The reality is that President Obama did address the horrific wall street practices that brought the United States economy to a near standstill (wiki of Dodd-Frank). In fact, he addressed it emphatically. And, if you’re a capitalist…excuse me…a smart capitalist, you will know how important the passing of this bill was and how important it was in stopping the bleeding of the American economy. If you don’t know, let me break it down:

  1. When Bill Clinton acquired the presidency, he wanted to prove that he was a pro-business Democrat. So his administration began unraveling various government regulation that oversees wall street in the name making it easier for business to do…well…business.
  2. The detrimental piece of legislation that allowed wall street to run wild was the Commodity Futures Modernization Act, which allowed all derivatives to be unregulated and expressly forbade the CFTC (Commodity Futures Trading Commission) from regulating it.
    1. What are derivatives? — Wiki here, but the way Lawrence Lessig explains it is easier to understand:
      “Derivatives are assets whose value is derived from something else, where ‘something’ could mean literally anything. I could have a derivative that pays me if the price of gold falls below $1,000 … A derivative is just a bet entered into by two or more parties. The terms of the bet are limited only by the imagination of the parties … Derivatives serve a valuable purpose. As with any contract, [the] aim is to shift risk within a market to someone better able to carry it.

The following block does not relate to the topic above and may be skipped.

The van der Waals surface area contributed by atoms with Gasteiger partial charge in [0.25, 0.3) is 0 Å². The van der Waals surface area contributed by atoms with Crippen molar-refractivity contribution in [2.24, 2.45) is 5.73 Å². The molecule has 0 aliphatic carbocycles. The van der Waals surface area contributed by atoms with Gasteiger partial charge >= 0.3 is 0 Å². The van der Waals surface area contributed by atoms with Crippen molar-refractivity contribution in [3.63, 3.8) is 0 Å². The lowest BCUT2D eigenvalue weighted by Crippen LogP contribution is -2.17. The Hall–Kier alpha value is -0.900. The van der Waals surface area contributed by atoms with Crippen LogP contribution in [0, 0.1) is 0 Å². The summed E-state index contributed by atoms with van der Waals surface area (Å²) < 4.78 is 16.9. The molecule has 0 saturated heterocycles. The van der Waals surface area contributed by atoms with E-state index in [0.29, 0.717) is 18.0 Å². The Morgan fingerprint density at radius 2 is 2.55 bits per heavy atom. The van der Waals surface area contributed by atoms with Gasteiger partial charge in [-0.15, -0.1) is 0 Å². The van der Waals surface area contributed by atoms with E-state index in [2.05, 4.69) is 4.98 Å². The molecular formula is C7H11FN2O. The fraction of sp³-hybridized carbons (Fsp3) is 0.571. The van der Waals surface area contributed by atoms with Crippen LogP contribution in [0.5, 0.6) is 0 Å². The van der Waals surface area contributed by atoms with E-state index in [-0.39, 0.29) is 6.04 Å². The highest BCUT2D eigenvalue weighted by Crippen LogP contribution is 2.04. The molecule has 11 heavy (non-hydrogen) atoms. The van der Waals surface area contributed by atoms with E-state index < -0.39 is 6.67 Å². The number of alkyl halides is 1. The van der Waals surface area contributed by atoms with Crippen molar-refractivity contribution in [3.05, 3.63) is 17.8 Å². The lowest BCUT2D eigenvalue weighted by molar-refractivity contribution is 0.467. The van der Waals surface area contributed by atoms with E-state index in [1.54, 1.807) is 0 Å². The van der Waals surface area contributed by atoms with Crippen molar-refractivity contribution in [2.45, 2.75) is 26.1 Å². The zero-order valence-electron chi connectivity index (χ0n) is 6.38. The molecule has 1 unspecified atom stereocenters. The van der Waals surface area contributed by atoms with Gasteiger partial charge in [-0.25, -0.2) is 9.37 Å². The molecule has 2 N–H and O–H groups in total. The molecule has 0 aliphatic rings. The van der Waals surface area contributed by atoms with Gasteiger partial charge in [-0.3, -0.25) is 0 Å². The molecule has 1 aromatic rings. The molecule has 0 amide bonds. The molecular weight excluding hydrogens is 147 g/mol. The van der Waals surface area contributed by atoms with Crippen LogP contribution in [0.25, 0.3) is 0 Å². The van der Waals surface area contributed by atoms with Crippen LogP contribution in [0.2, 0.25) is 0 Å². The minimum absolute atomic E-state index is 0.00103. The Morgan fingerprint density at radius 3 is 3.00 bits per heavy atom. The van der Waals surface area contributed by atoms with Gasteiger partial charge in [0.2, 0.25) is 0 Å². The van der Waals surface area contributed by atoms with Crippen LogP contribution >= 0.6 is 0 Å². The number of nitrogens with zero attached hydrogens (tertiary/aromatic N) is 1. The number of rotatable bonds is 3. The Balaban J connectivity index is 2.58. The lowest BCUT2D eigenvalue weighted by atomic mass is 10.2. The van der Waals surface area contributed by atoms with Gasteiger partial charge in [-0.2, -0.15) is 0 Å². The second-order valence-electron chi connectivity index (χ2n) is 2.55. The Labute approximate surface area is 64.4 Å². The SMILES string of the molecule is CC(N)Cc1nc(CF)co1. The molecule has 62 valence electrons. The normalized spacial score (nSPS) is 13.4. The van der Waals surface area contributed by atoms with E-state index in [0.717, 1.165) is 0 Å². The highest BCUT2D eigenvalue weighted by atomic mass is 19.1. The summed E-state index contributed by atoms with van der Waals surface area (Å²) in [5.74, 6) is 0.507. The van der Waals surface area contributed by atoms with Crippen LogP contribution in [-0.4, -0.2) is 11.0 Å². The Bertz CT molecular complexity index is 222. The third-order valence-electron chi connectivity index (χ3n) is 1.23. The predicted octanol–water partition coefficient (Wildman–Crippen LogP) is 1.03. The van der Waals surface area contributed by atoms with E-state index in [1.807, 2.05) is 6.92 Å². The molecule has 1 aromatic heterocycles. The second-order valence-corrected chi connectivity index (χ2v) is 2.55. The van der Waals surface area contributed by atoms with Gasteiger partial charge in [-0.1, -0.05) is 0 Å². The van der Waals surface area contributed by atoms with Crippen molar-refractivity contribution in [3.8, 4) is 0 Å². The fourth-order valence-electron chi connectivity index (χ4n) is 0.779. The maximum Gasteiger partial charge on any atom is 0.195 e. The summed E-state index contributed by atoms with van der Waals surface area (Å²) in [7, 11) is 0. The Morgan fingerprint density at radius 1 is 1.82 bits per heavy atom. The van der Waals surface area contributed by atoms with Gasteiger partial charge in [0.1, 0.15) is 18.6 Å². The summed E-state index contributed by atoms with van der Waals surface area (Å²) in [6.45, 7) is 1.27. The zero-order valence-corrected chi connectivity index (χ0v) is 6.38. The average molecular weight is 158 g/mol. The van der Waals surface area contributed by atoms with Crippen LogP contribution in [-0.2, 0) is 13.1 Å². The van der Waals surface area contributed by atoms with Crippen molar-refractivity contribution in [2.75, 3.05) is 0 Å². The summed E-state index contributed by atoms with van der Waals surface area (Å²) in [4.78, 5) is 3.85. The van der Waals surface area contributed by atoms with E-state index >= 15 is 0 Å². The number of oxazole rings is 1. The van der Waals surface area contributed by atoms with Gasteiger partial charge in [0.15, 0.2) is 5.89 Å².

3. When derivatives became unregulated, there was no oversight to see if whether parties (bankers, investors, hedge funds, etc.) contracted/bound themselves to derivatives so risky that it became detrimental to the overall macroeconomic structure. This is precisely what happened with the mortgage bubble and collapse of 2008 (click the link!!), which subsequently caused financial firms to go under (Lehman Brothers) and caused General Motors to beg the government to bail them out because Wall St. would no longer let them borrow money for their bad business model.
  4. Alan Greenspan, Chairman of the Federal Reserve during the time financial deregulation was taking place, was flabbergasted that his life-long championing of deregulation and laissez-faire economics would cause such a detrimental financial collapse. In the end, he had to admit he was wrong at a congressional hearing and concede that regulation is a vital piece to an economy.
  5. Sources: Lawrence Lessig’s Republic, Lost (unless I hyperlinked otherwise)